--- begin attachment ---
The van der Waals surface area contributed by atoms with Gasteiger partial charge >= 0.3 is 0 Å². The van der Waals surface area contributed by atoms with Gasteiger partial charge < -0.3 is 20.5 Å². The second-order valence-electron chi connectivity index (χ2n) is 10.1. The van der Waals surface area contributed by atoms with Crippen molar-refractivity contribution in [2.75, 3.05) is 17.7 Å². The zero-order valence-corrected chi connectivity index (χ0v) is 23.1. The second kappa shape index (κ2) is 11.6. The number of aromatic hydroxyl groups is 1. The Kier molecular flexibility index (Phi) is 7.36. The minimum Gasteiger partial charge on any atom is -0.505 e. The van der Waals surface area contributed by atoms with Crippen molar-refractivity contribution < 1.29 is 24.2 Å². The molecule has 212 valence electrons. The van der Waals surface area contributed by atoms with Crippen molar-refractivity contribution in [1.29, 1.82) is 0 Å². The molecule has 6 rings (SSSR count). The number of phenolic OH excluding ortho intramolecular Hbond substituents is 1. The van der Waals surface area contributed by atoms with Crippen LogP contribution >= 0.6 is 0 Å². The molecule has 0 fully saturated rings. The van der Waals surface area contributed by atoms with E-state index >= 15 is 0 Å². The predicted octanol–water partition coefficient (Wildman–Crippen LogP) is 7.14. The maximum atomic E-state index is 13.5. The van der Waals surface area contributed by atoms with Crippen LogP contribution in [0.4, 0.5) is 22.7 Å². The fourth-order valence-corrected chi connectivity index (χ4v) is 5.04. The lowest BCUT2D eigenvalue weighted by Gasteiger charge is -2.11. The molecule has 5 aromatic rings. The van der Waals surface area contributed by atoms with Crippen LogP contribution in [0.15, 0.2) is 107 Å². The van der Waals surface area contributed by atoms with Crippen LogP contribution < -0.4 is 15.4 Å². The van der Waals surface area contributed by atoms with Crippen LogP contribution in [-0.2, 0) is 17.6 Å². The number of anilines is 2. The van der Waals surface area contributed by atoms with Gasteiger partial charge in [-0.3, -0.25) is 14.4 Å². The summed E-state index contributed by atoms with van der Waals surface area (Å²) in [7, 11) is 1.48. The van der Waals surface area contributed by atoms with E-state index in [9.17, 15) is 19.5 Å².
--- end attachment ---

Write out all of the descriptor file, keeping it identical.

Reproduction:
The van der Waals surface area contributed by atoms with Gasteiger partial charge >= 0.3 is 0 Å². The van der Waals surface area contributed by atoms with Gasteiger partial charge < -0.3 is 20.5 Å². The second-order valence-electron chi connectivity index (χ2n) is 10.1. The van der Waals surface area contributed by atoms with Crippen molar-refractivity contribution in [2.75, 3.05) is 17.7 Å². The zero-order valence-corrected chi connectivity index (χ0v) is 23.1. The second kappa shape index (κ2) is 11.6. The number of aromatic hydroxyl groups is 1. The Kier molecular flexibility index (Phi) is 7.36. The minimum Gasteiger partial charge on any atom is -0.505 e. The van der Waals surface area contributed by atoms with Crippen molar-refractivity contribution < 1.29 is 24.2 Å². The molecule has 212 valence electrons. The van der Waals surface area contributed by atoms with Crippen molar-refractivity contribution in [1.29, 1.82) is 0 Å². The molecule has 6 rings (SSSR count). The number of phenolic OH excluding ortho intramolecular Hbond substituents is 1. The van der Waals surface area contributed by atoms with Crippen LogP contribution >= 0.6 is 0 Å². The molecule has 0 fully saturated rings. The van der Waals surface area contributed by atoms with E-state index >= 15 is 0 Å². The predicted octanol–water partition coefficient (Wildman–Crippen LogP) is 7.14. The maximum atomic E-state index is 13.5. The van der Waals surface area contributed by atoms with Crippen LogP contribution in [0.4, 0.5) is 22.7 Å². The fourth-order valence-corrected chi connectivity index (χ4v) is 5.04. The lowest BCUT2D eigenvalue weighted by Gasteiger charge is -2.11. The molecule has 5 aromatic rings. The van der Waals surface area contributed by atoms with Crippen LogP contribution in [0.15, 0.2) is 107 Å². The van der Waals surface area contributed by atoms with Crippen LogP contribution < -0.4 is 15.4 Å². The van der Waals surface area contributed by atoms with Crippen LogP contribution in [-0.2, 0) is 17.6 Å². The number of anilines is 2. The van der Waals surface area contributed by atoms with Gasteiger partial charge in [-0.3, -0.25) is 14.4 Å². The summed E-state index contributed by atoms with van der Waals surface area (Å²) in [7, 11) is 1.48. The van der Waals surface area contributed by atoms with E-state index in [9.17, 15) is 19.5 Å².